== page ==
Study shows new teaching method improves math skills, closes gender gap in young students
(Phys.org) —When early elementary math teachers ask students to explain their problem-solving strategies and then tailor instruction to address specific gaps in their understanding, students learn significantly more than those taught using a more traditional approach. This was the conclusion of a yearlong study of nearly 5,000 kindergarten and first-grade students conducted by researchers at Florida State University.
The researchers found that "formative assessment," or the use of ongoing evaluation of student understanding to inform targeted instruction, increased students' mastery of foundational math concepts that are known to be essential to later achievement in mathematics and science.
Their results corroborated those of two earlier pilot projects indicating that implementation of the Mathematics Formative Assessment System (MFAS) can markedly improve academic performance in mathematics. The findings further suggested that MFAS may help close the gender gap that often develops by third grade.
"The results of the most recent study conducted in schools across Florida are exciting," said Laura Lang, principal investigator who directed development and testing of MFAS. "The randomized field trial showed that students in K-3 classes where teachers used MFAS were well ahead of other students taught by teachers using more traditional approaches. As one of the elementary principals of a participating school put it, MFAS is a real 'game changer' in terms of student engagement and success in math."
MFAS was created through the efforts of researchers at the Florida Center for Research in Science, Technology, Engineering and Mathematics (FCR–STEM) who received $2.9 million in competitively awarded grant funds from the Florida Department of Education's Race to the Top program to pursue the project. MFAS is fully aligned with the Common Core State Standards adopted in Florida and many other states.
The randomized field trial was conducted in partnership with 31 schools and 301 teachers in three Florida districts across the state—one urban, one suburban and one rural. Schools were randomly assigned to either the MFAS treatment group or to a group that used a more typical approach to math instruction.
Comparing average annual gains in math on nationally normed tests to the results, learning was accelerated when teachers integrated MFAS in their day-to-day instruction.
"In kindergarten, we can infer that students learned at a rate equivalent to an extra six weeks of instruction," Lang said. "In first grade, the gains were even greater—two months of extra instruction. It was as if we extended the school year without actually adding any more days to it."
In constructing MFAS, Lang and her team drew upon research demonstrating that the learning of mathematics is facilitated when teachers gain deeper insights into what their students already know and are able to do as well as what students do not know and are unable to do. Teachers gather these insights through careful observation and by engaging students in discussions of their mathematical thinking.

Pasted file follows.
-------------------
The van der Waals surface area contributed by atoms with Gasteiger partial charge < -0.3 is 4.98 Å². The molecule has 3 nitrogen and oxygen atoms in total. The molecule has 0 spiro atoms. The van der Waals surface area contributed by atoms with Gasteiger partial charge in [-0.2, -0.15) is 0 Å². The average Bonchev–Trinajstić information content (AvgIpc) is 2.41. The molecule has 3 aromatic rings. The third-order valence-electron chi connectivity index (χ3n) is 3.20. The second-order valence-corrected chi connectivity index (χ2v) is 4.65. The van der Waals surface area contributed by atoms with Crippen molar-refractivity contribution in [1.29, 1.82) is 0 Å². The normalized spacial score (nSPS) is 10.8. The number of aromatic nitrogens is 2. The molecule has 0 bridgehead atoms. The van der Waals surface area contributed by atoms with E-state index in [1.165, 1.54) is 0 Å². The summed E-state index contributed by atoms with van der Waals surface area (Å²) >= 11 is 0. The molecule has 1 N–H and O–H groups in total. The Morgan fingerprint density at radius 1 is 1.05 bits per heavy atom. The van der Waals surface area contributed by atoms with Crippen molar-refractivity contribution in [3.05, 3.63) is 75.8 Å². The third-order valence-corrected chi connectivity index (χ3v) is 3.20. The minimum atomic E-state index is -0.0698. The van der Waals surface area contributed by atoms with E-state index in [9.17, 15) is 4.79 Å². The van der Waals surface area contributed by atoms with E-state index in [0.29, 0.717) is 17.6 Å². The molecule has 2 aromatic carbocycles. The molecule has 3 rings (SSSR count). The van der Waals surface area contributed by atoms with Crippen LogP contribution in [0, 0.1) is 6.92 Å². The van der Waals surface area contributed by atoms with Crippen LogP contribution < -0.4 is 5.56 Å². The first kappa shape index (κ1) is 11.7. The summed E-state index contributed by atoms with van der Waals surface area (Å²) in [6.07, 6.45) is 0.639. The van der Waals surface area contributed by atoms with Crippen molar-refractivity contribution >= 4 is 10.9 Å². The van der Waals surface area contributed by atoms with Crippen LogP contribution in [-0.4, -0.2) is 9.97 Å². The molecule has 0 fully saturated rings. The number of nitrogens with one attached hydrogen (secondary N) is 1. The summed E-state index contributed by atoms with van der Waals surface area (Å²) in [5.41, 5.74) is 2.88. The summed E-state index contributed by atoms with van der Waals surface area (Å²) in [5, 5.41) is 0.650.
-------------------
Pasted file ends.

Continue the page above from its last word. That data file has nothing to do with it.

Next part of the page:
"Formative assessment is a process, not a test," Lang said, "and feedback is a key element."
The approach enables teachers to address each child's instructional needs. Teachers can avoid holding back those who are ready to advance, while efficiently helping those who are struggling. This contrasts sharply with current practice in many elementary classrooms.
"Based on our classroom observations over the past four years, teachers typically rely heavily on a math textbook to guide the planning of day-to-day instruction and often provide students feedback only on whether their answers are correct," Lang said. "Teachers integrating formative assessment in instruction not only ask students to do math tasks but also to explain their reasoning and to justify their solutions. As a result, teachers are better equipped to identify misconceptions, determine gaps in understanding and adjust their instruction accordingly."
Students play a key role in the formative assessment process. MFAS actively engages students, encouraging them to monitor and regulate their own learning. Students also evaluate each other's work and provide productive feedback, working as a team.
MFAS also has potential long-term effects on closing the gender gap in mathematics, Lang said. Studies show that even though both boys and girls enter school with a fundamental number sense, by the third grade boys tend to do better in mathematics.
The results of a pilot study conducted in second- and third-grade classrooms suggest that, in classrooms where MFAS was used, by third grade the girls showed no statistically significant difference in mathematics achievement from boys, according to Mark LaVenia, methodologist on the MFAS team. However, in classrooms with more conventional instruction, girls continued to lag behind boys in math achievement.
The Mathematics Formative Assessment System is comprehensive. It includes mathematics tasks and rubrics as well as lesson study resource kits, all available at no cost online at www.cpalms.org/Resource/mfas.aspx. Five online introductory modules are also available, four for teachers and one for administrators and math coaches.